LSU developed the first entirely Sustainable School feeding programme between 2014-2017 at Mkunkhu School; the flagship project sought to reduce the impact of poverty and hunger on education and attendance, as well as to promote community, economic and social development in the area.
‘With nutrition there can be education, and with education there can be nutrition’. LSU built a school kitchen helped the community build 3 school blocks, 3 teacher houses, installed solar power and cultivated the school land using permaculture so it feeds 450 children daily, sustainably, adult literacy classes twice a week, medical outreach monthly and mother and infant health classes.
At Mkunkhu, LSU piloted the Teach to Teach peer-training program, which is now delivered as a teacher workshop encouraging a catered approach to different learning styles and abilities.
LSU runs 5 adult literacy centres in 5 areas, as education was not free 20 years ago many people over 20 years old are illiterate, meaning they can not run sucessful business or support their children's education. By offering free courses for 1 year the participants are given a second change at education, its value and encourage and support the next generation.
Throughout its projects, LSU educates communities on nutrition and permaculture, whilst vocational and business education facilitates enterprise-creation, leading to food security and income generation, keeping children in school and achieving.
“A school should not only be a training ground for later life, but a place where life is lived.”
As Malawi’s population continues to boom, around 45% are under 14yrs old, though school life expectancy is only 11yrs old. 92% of teenagers and adults in Malawi missed their chance for further education.
29% of children aged 5-14 are engaged in child labour, revealing the impact of agriculture on learning, as children are sent to work in the fields during the growing season.
Located in the rural region near Lilongwe Airport, the fifteen villages in the Mkunkhu School’s catchment area are amongst the poorest in Malawi. When LSU arrived at Mkunkhu, the school’s population stood at approximately 600 pupils with just 3 teachers. Two teachers had recently left due to starvation and the remaining teachers were attempting to teach class sizes of up to 200 students at a time in two extremely dilapidated classroom spaces.
How we work
The Sustainable School, now fully self-sufficient, feeds the 450 pupils daily from the school farm and kitchen. Surplus crops pay for materials and LSU provides mentoring.
The Teach to Teach workshop improves teaching standards by encouraging a catered approach to learning. LSU funds 8 volunteer teachers from Mkunkhu to complete their education and teacher training.
Adult Literacy and computing classes are given by LSU in three areas, including Mkunkhu.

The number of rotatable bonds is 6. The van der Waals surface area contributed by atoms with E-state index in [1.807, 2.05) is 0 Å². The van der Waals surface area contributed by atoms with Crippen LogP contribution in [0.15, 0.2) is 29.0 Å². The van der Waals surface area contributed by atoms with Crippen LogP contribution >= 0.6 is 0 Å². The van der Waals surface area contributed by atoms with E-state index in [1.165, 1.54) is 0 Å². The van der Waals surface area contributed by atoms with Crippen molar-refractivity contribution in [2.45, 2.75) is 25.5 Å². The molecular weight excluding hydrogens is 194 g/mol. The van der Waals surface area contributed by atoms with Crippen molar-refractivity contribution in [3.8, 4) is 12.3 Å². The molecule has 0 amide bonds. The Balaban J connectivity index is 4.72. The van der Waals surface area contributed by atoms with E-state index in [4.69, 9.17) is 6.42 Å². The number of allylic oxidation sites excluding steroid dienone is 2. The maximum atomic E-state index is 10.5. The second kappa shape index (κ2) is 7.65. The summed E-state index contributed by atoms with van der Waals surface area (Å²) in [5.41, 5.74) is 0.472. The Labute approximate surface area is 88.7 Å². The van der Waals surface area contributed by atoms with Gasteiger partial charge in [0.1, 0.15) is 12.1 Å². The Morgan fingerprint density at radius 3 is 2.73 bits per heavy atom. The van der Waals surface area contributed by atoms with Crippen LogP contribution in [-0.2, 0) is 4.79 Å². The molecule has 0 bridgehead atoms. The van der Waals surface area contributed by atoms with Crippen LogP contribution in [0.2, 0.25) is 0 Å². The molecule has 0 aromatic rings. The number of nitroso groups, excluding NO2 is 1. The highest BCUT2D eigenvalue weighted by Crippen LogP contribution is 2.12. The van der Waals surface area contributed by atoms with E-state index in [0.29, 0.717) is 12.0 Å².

At Tilinanu Orphange, 34 girls are sponsored through secondary education and university, or can receive a scholarship to Tilinanu Vocational Centre.
The Mother-Baby Wellbeing course teaches healthcare, sanitation, nutrition and baby massage over 6-weeks in 3 areas.
Business and permaculture training are given alongside 0% microloans, to create Sustainable Family Futures.
Looking Towards The Future
Thus far, the Love Support Unite Foundation has funded its flagship project entirely independently through events and individual fundraising.
- Teach To Teach workshops will expand into 2 new zones, reaching 30 schools in 2018.
- LSU will continue mentoring the school committee at Mkunkhu Sustainable School through self-sufficiency.
- At least 25 more Sustainable Family Futures will be created through education, enterprise & nutrition.
- Medical Outreach will turn the focus towards HIV/AIDs prevention and birth control through education and awareness, working towards sustainable health.
- Nursery care and wellbeing education will be provided for more mothers by the Nurture Ambassadors.
- Mkunkhu Sustainable School feeds 450 children daily from the school farm. Attendance has increased by 30% since 2016.
- 150 students studying carpentry, computing, tailoring, and engineering, involving business training. It is self-sustainable and profits also help to sustain Tilinanu Orphanage.
- Teach To Teach workshops delivered to 35 teachers, reaching 30 new schools in 2018.
- Free Adult Literacy & computing classes delivered to 300 people across 3 areas.
- Over 100 people given business training as part of projects to develop enterprise.
- Mother-baby Wellbeing classes been given to over 200 women.
- 10 vulnerable families given permaculture & business training alongside 0% micro-loans over 2 years. All have so far quadrupled their yields.
- £20 can fund a Mother and Baby through our Wellbeing course
- £50 can provide basic furniture such as chairs and desks for a class of 70 students
- £100 can provide computer-learning resources for up to 150 children
- £200 a year can educate a child at Tilinanu Orphanage
- £300 can fund an adult literacy class and trainer for a month
- £500 can provide teaching materials for up to 1000 pupils
- £1,000 can build a teacher’s house
- £3000 can buy books for an entire school of 600 pupils
- £5,000 can fund a teacher through teacher training college
- £10 000 can build a school block
- £200 000 can create a Sustainable School
How you can get involved
We believe in partnerships and the power of connection. By working together and through creating opportunities which benefit individuals, organisations communities and influence global trends and policies we succeed in empowering communities in poverty.